It was the former London and South Western line that introduced the red tie in the British railway world. Many years ago a director of the Company, observing in the course of an inspection trip that there was some difficulty in stopping a train in an emergency, conceived the idea that all employees engaged in traffic movement should wear a red tie, which could promptly be used as a danger signal. Originally, the ties were neckerchiefs about a yard square, but by degrees smaller ties were introduced. In practice the red tie did not prove an efficient danger signal, and its withdrawl in this age of scientific operating methods has occasioned small surprise and few regrets.
Storekeeping in its many phases was thoughtfully dwelt upon in a lecture delivered the other day by Lieut.-Col. C. J. Francis, stores superintendent of the Southern Railway, to graduates and students of the Institute of Transport.
Among the points brought out by Col. Francis was the important one that, in arranging contracts, the stores superintendent should include as many commodities as possible where prices are stable, and stipulate that all orders should be executed within a prescribed period. This not only keeps stocks down to a minimum, but also enables many articles which are not frequently used to be eliminated from stock altogether and purchased specially as and when required. Sufficient time should always be given by the using departments in ordering materials to allow the storekeeper to secure them on the most favourable terms. Buying in a hurry, it was rightly pointed out, is invariably a bad business proposition.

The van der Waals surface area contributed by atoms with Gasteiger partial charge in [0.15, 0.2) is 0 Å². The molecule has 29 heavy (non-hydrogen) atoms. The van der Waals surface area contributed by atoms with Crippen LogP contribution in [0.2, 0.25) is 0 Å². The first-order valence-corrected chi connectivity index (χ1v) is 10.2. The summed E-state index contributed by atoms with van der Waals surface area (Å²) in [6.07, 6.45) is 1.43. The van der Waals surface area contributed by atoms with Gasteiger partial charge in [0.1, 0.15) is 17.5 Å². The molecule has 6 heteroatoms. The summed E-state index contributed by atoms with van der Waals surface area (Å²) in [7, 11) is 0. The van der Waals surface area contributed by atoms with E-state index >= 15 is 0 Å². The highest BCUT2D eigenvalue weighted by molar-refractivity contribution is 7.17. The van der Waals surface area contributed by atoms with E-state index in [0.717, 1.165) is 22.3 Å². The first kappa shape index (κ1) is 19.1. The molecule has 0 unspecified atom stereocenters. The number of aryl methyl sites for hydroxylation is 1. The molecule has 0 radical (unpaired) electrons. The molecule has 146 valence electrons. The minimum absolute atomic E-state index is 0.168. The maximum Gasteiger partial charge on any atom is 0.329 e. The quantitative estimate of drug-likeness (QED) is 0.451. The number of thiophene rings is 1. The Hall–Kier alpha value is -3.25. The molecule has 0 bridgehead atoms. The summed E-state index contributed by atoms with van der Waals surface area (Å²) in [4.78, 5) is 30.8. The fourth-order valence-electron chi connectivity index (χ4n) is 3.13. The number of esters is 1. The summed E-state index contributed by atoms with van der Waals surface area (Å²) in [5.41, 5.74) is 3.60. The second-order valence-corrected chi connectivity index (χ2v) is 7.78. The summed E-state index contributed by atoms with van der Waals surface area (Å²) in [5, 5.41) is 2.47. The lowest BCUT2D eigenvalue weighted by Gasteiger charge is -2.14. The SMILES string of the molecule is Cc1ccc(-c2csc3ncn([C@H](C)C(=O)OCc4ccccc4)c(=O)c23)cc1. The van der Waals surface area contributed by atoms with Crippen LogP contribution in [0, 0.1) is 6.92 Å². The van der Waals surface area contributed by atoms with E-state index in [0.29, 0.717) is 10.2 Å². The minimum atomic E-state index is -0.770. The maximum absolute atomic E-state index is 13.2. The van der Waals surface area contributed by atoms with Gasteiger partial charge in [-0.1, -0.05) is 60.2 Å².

On the subject of the standardisation and simplification of stocks, Col. Francis had much of interest to say: this was a most urgent need. The initiative in regard to standardisation of common-user materials should be taken by the stores superintendent, but in regard to standard parts for locomotives, passenger and goods vehicles, signals, telephones and telegraphs, lighting and technical equipment for other services, the primary responsibility rested with the chiefs of the departments concerned, although the various departments should work in close co-operation with the stores people in the preparation of standard stock lists.
Long experience in the railway game has taught the writer the great need for increased co-operation between the stores people and the using departments. There is a tremendous field for saving in the stores bill, and if every individual railway worker, no matter what his job may be, would exercise just a little more care in the use of the tools and equipment with which he is provided, the resultant economy would be enormous. We are all apt at times to be a little prodigal in the use of other people's property. A moment's thought will afford realisation that when a railwayman effects even the slightest to savings in the stores bill of his line, he is in reality doing himself a good turn and making his job additionally secure, by bettering the financial position of the undertaking he is privileged to serve.